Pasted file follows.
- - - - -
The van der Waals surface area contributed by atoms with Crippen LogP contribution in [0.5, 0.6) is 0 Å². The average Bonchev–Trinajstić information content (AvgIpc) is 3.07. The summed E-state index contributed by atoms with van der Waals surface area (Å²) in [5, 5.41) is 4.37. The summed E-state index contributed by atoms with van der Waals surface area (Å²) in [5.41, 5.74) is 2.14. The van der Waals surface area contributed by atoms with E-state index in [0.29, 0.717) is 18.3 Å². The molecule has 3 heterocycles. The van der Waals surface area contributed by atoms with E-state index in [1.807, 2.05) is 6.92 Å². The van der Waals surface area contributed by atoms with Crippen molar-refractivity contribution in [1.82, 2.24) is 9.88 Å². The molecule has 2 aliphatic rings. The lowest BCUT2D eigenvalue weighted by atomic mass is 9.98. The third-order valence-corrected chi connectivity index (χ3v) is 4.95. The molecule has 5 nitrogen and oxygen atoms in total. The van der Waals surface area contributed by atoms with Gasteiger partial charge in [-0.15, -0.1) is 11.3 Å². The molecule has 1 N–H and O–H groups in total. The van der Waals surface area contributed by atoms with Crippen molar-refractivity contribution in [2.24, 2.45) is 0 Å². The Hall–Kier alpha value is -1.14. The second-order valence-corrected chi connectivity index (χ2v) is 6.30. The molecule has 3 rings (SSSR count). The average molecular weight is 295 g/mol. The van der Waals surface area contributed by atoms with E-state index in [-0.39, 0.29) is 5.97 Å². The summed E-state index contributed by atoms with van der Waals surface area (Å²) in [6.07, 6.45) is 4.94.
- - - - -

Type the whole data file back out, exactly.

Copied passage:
The van der Waals surface area contributed by atoms with Crippen LogP contribution in [0.5, 0.6) is 0 Å². The average Bonchev–Trinajstić information content (AvgIpc) is 3.07. The summed E-state index contributed by atoms with van der Waals surface area (Å²) in [5, 5.41) is 4.37. The summed E-state index contributed by atoms with van der Waals surface area (Å²) in [5.41, 5.74) is 2.14. The van der Waals surface area contributed by atoms with E-state index in [0.29, 0.717) is 18.3 Å². The molecule has 3 heterocycles. The van der Waals surface area contributed by atoms with E-state index in [1.807, 2.05) is 6.92 Å². The van der Waals surface area contributed by atoms with Crippen molar-refractivity contribution in [1.82, 2.24) is 9.88 Å². The molecule has 2 aliphatic rings. The lowest BCUT2D eigenvalue weighted by atomic mass is 9.98. The third-order valence-corrected chi connectivity index (χ3v) is 4.95. The molecule has 5 nitrogen and oxygen atoms in total. The van der Waals surface area contributed by atoms with Gasteiger partial charge in [-0.15, -0.1) is 11.3 Å². The molecule has 1 N–H and O–H groups in total. The van der Waals surface area contributed by atoms with Crippen molar-refractivity contribution in [2.24, 2.45) is 0 Å². The Hall–Kier alpha value is -1.14. The second-order valence-corrected chi connectivity index (χ2v) is 6.30. The molecule has 3 rings (SSSR count). The average molecular weight is 295 g/mol. The van der Waals surface area contributed by atoms with E-state index in [-0.39, 0.29) is 5.97 Å². The summed E-state index contributed by atoms with van der Waals surface area (Å²) in [6.07, 6.45) is 4.94.